Integrated marketing has become ubiquitous in the 90s. Like
electric windows and central door locking on cars, it’s now considered
standard rather than optional. So far, ad agencies have benefited from
this through-the-line focus.
Despite early fears about below-the-line barbarians at the gate, ad
agencies have survived the period of transition relatively unscathed.
Indeed, their psychological importance as lead agency is still pretty
much intact, so that even if they’re not providing a fully integrated
service in-house, they are at least able to influence the look and feel
of the work produced by their below-the-line counterparts.
But as we approach the end of this integrated decade, storm clouds are
gathering on the horizon. Ad agencies may have survived so far, but key
clients are asking: have they really adapted?
Niall FitzGerald, the head of Unilever, has emerged as a high-profile
sceptic in recent weeks, having aired his doubts about the ability of ad
agencies to keep on top of technological change. And at a recent
Incorporated Society of British Advertisers conference, 30 of the UK’s
biggest advertisers said they wanted to see more integration skills from
Then there’s the Cable & Wireless decision earlier this year to give its
pounds 50 million account to a direct marketing agency, which pitched
against several ad agencies. C&W’s focus was integration and it had
clearly cut its emotional ties with the concept of ad agency as lead
Helen Burt, C&W’s acting marketing director, says: ’Integration has
opened our eyes to new ways of working with agencies. We used to put
everything into boxes, which meant using agencies for specific things.
But now we feel much more confident about our ability to pull together
the best resources from wherever they may be. The old way of thinking
has definitely gone, we’ve taken the blinkers off.’
Rover is another UK advertiser tugging at its blinkers. It appears
unhappy with its ’integrated’ ad agency, Ammirati Puris Lintas, and is
considering shifting its below-the-line work into a specialist agency
such as Evans Hunt Scott or Craik Jones Watson Mitchell Voelkel, which
already handles the Land Rover account in partnership with WCRS.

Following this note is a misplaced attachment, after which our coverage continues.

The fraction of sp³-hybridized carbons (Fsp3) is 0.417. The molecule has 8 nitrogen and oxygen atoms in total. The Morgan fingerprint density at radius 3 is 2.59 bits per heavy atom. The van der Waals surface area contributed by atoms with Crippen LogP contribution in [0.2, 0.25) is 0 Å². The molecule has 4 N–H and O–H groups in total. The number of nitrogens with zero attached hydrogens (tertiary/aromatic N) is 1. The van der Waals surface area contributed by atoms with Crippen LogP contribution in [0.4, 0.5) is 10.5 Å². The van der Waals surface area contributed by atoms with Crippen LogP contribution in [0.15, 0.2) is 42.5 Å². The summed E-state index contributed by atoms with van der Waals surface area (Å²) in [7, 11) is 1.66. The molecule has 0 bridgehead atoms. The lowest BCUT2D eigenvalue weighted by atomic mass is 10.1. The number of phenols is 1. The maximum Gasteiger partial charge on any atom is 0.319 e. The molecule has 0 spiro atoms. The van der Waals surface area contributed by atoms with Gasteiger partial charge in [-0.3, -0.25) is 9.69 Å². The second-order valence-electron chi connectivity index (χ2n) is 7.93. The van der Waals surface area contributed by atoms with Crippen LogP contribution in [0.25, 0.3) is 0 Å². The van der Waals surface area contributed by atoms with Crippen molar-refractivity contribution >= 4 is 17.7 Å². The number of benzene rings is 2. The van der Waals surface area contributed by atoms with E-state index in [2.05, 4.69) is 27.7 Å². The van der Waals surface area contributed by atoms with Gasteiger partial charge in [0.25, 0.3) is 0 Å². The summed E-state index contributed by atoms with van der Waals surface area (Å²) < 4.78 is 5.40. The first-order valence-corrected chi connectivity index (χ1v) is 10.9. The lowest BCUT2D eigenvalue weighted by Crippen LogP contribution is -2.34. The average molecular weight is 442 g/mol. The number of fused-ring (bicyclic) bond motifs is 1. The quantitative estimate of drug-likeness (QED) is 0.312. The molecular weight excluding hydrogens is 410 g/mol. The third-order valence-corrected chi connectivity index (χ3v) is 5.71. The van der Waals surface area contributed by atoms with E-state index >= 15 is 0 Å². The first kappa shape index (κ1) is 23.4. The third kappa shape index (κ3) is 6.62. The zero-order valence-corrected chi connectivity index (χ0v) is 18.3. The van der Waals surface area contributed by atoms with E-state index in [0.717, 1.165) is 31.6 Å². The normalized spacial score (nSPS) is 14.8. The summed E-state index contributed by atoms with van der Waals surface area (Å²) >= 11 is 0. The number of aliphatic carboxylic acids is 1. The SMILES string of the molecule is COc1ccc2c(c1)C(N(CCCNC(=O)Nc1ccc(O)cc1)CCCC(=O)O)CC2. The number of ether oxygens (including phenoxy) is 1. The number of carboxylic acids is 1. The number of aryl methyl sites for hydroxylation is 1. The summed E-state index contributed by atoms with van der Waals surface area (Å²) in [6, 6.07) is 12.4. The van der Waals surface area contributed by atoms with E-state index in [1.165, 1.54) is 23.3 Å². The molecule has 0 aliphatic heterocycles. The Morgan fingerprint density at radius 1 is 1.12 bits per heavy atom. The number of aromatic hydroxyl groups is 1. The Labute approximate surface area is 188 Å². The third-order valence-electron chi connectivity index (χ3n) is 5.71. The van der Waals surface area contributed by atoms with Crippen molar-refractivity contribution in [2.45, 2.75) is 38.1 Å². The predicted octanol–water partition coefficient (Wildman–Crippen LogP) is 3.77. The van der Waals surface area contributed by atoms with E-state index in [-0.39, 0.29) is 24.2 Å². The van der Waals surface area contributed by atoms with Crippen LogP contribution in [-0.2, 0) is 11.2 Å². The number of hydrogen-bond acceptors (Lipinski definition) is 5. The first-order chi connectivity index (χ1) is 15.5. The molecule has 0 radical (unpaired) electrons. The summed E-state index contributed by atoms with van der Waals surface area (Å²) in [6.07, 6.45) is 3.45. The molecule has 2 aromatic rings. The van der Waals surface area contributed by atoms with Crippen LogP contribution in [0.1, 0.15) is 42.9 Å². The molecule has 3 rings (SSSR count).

Industry sources claim growing discontent among the below-the-line staff
at APL. Three have defected to Evans Hunt Scott in the past three
months, apparently because they felt ghettoised and unmotivated.
Rover’s new marketing director, Martin Runnacles, formerly with BMW, is
keen to build stronger brand cohesion as the company adapts to new
media. He is reportedly impressed by the integrated work on Land Rover
but feels the Rover campaigns have been too focused on vertical
integration - ie, starting with ads and making sure that everything else
follows suit - at the expense of a more broadly based integration.
Perhaps, like a growing number of marketing directors, he believes it is
best to start the integration process from the bottom up, as it were,
rather than from the top down. There is a growing consensus that today’s
branding must begin with relationship building rather than mass
If this is so, then ad agencies have a major rebranding job on their
hands. To be fair, many of them have already woken up to this, although
they are still having trouble getting the message across. Leo Burnett
has been plagued recently by bad publicity, which it attributes to a
’totally inaccurate’ article in the trade press. This helped give the
impression that the agency had a ’start-stop-start’ approach to building
its below-the-line resources.
Nick Brien, the Leo Burnett chief executive, admits there is ’an element
of truth’ to claims that ad agency culture is hostile to below-the-line
work, but asserts that his is not an ad agency. ’We are a communications
agency and have been so for the six years that I’ve worked here. We have
a serious commitment to and capability for providing integrated
communications,’ he says, adding that the C&W appointment of Rapier
Stead & Bowden ’showed there is no preserve on good ideas’.
HHCL & Partners has also suffered from perception versus reality
problems. Six months after it won a huge integrated account from the AA,
the motoring organisation gave a slice of its direct marketing work to
the below-the-line giant, Wunderman Cato Johnson. But Rupert Howell, the
managing partner at HHCL, protests that rather than being a sign of his
agency’s failure to deliver the goods, the Wunderman appointment was
encouraged by HHCL because ’we simply didn’t have the resources to deal
with such a big customer database’.
Although Howell stresses his ability to offer fully integrated services
for clients such as Guinness Ireland, Pearl Assurance and BA’s new
low-cost airline, he has ’no problem’ with ad agencies working
hand-in-glove with below-the-line agencies. And he thinks the fact that
the integrated issue is now being much more actively debated by clients
than was the case just a couple of years ago is a ’very healthy
The outcome of Rover’s review will encourage this debate. If it results
in a ’back to basics’ decision to keep ad agency and below-the-line
agencies separate, it will act as a reminder to ad agencies to think
before leaping into the unknown.
But if Rover ends up doing a Cable & Wireless, then advertising folk
will have genuine cause for alarm.
And if that one swallow heralds a summer, might it also mean the
beginning of the end for the traditional ad agency?
With that eventuality in mind, ad agencies which don’t start to present
themselves in a fresh way to today’s discerning clients may soon feel
that integration has been their undoing.